Prineville (pop. 10,300), near the geographic center of Oregon, is the oldest incorporated town in central Oregon and still feels a bit like the Old West, even as it becomes a bedroom community for those who can’t afford Bend’s housing prices. The seat of Crook County and longtime home to the corporate headquarters of Les Schwab Tires (now located in Bend), Prineville gets a meager 10 inches of rain per year and relies on tire manufacturing, agriculture, wood products, and tourism for its economy.
The tourist economy is largely fueled by anglers, who come to fish the Crooked River and the two local reservoirs. Rock hounds should also consider visiting Prineville; a popular Prineville get-together is the Annual Prineville Rockhound Powwow (541/447-6304, www.prinevillerockhoundpowwow.org), held in mid–late June. The powwow attracts prospectors and rock hounds from all over the country.
The end of June also brings Crooked River Roundup, with pari-mutuel horse racing following a couple of weeks later. Check with the Prineville–Crook County Chamber of Commerce (390 N. Fairview St., 541/447-6304, www.visitprineville.com) for details on the roundup and other area attractions.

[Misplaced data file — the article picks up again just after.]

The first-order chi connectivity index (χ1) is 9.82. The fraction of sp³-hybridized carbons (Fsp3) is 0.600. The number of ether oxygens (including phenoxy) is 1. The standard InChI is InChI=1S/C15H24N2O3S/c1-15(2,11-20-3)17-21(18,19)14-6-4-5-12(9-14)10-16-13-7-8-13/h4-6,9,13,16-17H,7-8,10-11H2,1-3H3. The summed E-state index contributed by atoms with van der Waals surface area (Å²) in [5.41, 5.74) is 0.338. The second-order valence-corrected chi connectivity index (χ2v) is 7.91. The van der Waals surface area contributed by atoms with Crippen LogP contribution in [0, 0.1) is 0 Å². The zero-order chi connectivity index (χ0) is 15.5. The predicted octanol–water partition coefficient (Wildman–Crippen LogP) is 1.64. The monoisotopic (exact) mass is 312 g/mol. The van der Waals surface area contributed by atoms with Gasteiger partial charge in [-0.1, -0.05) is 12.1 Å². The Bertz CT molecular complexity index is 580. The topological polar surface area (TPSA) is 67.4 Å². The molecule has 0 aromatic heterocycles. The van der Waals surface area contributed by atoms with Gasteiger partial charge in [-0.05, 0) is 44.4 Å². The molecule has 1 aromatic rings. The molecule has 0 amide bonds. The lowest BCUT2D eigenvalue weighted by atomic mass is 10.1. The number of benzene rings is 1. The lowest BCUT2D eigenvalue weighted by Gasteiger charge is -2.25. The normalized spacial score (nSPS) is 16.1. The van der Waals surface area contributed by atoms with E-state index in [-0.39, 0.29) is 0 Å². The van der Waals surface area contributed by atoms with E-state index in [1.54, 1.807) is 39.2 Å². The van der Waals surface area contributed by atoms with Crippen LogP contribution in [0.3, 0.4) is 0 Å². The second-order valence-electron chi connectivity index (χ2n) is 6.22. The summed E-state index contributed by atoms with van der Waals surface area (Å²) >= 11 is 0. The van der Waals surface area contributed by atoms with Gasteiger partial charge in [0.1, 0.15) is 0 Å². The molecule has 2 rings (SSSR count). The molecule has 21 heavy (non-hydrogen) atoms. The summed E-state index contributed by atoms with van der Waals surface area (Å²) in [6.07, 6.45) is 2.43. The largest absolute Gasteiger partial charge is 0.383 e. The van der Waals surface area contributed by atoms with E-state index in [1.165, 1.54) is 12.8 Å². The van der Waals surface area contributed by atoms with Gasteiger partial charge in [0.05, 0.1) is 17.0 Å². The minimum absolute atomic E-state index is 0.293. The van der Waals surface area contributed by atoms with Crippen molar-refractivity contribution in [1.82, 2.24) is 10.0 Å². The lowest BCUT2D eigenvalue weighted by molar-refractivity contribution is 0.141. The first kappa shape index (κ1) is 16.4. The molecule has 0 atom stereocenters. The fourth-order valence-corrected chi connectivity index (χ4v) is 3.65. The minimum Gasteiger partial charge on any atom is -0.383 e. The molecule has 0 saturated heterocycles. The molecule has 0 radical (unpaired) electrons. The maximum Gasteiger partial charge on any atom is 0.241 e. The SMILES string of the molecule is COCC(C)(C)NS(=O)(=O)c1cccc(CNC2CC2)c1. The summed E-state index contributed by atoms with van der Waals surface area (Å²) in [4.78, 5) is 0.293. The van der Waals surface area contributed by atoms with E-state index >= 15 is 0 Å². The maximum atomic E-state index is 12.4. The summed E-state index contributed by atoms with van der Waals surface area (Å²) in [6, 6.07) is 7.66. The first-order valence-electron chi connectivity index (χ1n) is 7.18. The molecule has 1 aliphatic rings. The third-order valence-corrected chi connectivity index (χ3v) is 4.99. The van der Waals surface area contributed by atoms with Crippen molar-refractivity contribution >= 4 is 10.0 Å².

Coming into town from the west, you drop down from tall bluffs into the Crooked River Valley, and nearing the city, cruise through hills dotted with juniper. White-and-black magpies dart in front of your car, and red-winged blackbirds observe you passing from their fence posts.
Prineville is also known as the Gateway to the Ochocos, a heavily wooded mountain range that runs east–west for 50 miles. One of Oregon’s least-known recreational areas, the Ochocos are ruggedly pristine. Beyond these mountains stretches the long valley of the John Day River.
by Judy Jewell and W. C. McRae from Moon Oregon, 8th Edition, © Elizabeth & Mark Morris and Avalon Travel